Writing Basics: Final Checks for RPG Manuscripts
This is the third in my series of Writing Basics blog articles, designed for people who want to write game material (especially tabletop RPGs), and are looking to pick up some insights into how to be better at its weird mix of creative writing and technical writing. These are all lessons I didn’t get in any school or class, or at least that I apply in ways no class ever suggested.
In this entry, we’re going to talk about the all the work you should be doing after you are done writing, but before you turn over the manuscript. This stuff can be a drag, especially since the thrill of writing something may be gone once you are done actually writing it, but these last checks are often the difference between a polished manuscript that gets people’s attention, and a barely-useful mess that requires significant work from your developer/editor/producer/publisher to bring up to their standards.
The Cold Read-Through
Done with your writing project? Great!
Now put it down, and leave it alone for at least a few days. A week is better.
Then reread it all from scratch, beginning to end.
Yes, this requires you have some extra time between the completion of your manuscript and the deadline. This is one of the hardest things to actually arrange for in real-world conditions… but it’s also one of the most useful. One of the reasons I often do drafts of ideas here in my blog is that when I get around to wanting to turn them into full products, I’ve been away from them so long I can look at them with almost-fresh eyes.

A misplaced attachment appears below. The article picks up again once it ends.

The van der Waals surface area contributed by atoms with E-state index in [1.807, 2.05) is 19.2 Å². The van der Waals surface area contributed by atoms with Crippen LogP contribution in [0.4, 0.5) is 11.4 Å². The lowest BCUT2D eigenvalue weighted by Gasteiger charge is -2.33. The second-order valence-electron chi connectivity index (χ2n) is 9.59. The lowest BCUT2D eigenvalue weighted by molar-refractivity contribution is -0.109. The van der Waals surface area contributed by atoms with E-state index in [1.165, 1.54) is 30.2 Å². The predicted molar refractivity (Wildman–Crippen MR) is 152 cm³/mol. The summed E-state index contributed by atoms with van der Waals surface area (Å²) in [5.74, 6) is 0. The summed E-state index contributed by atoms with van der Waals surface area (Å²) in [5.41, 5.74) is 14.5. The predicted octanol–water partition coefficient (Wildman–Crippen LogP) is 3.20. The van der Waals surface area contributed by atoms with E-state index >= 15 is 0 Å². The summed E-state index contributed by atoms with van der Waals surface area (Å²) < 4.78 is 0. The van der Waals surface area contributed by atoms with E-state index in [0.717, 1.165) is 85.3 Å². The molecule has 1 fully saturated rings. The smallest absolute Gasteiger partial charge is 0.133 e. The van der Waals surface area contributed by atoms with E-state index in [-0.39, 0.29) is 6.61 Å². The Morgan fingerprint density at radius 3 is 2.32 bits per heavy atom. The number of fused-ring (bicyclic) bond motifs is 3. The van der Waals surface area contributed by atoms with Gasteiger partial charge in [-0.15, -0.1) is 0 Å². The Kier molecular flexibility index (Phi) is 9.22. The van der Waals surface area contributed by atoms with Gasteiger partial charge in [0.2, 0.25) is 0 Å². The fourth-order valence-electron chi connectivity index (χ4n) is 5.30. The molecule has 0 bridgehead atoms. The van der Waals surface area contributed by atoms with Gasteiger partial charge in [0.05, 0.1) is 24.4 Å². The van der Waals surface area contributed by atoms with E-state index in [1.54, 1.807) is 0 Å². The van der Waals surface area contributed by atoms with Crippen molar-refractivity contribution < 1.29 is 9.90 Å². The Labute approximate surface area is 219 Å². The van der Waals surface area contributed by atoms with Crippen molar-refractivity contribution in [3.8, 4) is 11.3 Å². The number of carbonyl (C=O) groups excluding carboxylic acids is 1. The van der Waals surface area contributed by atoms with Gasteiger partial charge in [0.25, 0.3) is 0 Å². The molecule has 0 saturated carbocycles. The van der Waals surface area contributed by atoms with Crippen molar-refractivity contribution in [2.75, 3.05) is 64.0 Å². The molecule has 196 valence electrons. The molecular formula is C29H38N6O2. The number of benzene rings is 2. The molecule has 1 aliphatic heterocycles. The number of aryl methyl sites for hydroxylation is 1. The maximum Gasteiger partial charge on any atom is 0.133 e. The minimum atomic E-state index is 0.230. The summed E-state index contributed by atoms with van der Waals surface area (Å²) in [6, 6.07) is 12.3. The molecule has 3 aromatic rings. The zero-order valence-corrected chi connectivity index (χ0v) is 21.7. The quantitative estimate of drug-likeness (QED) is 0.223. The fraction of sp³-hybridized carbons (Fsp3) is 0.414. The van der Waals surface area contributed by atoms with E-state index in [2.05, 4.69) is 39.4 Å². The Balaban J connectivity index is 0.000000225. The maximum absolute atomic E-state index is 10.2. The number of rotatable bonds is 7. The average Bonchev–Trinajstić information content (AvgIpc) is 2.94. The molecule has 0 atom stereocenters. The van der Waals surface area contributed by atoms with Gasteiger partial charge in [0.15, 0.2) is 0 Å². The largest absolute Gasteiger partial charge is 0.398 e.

It’s amazing, at least for me, how often I didn’t quite say what I thought I did. This is the most reliable way for me to find unclear rules, inelegant phrases, and run-on sentences. Besides, you ought to be shooting to be done well before your deadline anyway, just in case you get kidney stones while a hurricane affects your employer so they need to to work weirdly scheduled extra shifts.
Common Personal Error Checklist
Do you write affect when you mean effect? Do you often capitalize Class and Race names, when that’s not the style of the game you are writing for? Do you forget to italicize spell names and magic items, when that IS the style of the game you are writing for? Do you write x2 to indicate doubling something, when your publisher uses <<TS>>2?
As you discover things you do on a regular basis that are wrong, make a checklist. When you are convinced your manuscript is done, run through that list of common errors, and check for them. And make it a living document—if you stop writing “could of done better” in place of “could’ve done better,” you can take it off your personal error checklist.
Hopefully, we’re all running spellcheck as the very last thing before we turn over our manuscripts, right? Okay, good.
But just running the base program isn’t good enough.
Games often have a lot of string-of-letters that aren’t words any program recognizes off-the-shelf.
Deosil. Otyugh. Sith. Bloodrager. Starfinder.
You need to have a strategy for making sure you spelled all those correctly. If you just skip over these words in a spellcheck, “knowing” that the spellchecker doesn’t recognize them, you risk have a manuscript with a Starfidner ritual for Otuyghs to dance desoil around the Blodrager Circle.